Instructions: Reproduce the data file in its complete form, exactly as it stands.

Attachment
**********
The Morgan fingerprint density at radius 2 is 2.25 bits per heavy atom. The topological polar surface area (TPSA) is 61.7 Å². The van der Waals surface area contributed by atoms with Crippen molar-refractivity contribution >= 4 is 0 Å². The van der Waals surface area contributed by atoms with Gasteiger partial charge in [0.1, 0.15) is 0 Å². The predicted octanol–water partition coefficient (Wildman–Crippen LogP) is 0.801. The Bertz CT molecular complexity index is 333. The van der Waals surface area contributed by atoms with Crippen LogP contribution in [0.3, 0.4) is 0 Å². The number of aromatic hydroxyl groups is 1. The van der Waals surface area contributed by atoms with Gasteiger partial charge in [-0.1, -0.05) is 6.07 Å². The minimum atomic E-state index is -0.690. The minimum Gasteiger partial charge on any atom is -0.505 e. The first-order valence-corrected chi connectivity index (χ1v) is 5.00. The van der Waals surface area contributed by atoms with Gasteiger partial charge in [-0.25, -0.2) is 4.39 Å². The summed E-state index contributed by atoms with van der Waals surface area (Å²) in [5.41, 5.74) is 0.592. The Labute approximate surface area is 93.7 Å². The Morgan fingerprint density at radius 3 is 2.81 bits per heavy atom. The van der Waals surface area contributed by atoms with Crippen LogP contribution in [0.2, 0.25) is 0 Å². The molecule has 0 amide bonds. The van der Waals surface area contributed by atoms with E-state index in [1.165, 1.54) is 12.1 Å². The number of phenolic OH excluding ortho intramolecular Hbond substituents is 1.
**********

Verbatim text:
The Morgan fingerprint density at radius 2 is 2.25 bits per heavy atom. The topological polar surface area (TPSA) is 61.7 Å². The van der Waals surface area contributed by atoms with Crippen molar-refractivity contribution >= 4 is 0 Å². The van der Waals surface area contributed by atoms with Gasteiger partial charge in [0.1, 0.15) is 0 Å². The predicted octanol–water partition coefficient (Wildman–Crippen LogP) is 0.801. The Bertz CT molecular complexity index is 333. The van der Waals surface area contributed by atoms with Crippen LogP contribution in [0.3, 0.4) is 0 Å². The number of aromatic hydroxyl groups is 1. The van der Waals surface area contributed by atoms with Gasteiger partial charge in [-0.1, -0.05) is 6.07 Å². The minimum atomic E-state index is -0.690. The minimum Gasteiger partial charge on any atom is -0.505 e. The first-order valence-corrected chi connectivity index (χ1v) is 5.00. The van der Waals surface area contributed by atoms with Gasteiger partial charge in [-0.25, -0.2) is 4.39 Å². The summed E-state index contributed by atoms with van der Waals surface area (Å²) in [5.41, 5.74) is 0.592. The Labute approximate surface area is 93.7 Å². The Morgan fingerprint density at radius 3 is 2.81 bits per heavy atom. The van der Waals surface area contributed by atoms with Crippen LogP contribution in [0.2, 0.25) is 0 Å². The molecule has 0 amide bonds. The van der Waals surface area contributed by atoms with E-state index in [1.165, 1.54) is 12.1 Å². The number of phenolic OH excluding ortho intramolecular Hbond substituents is 1.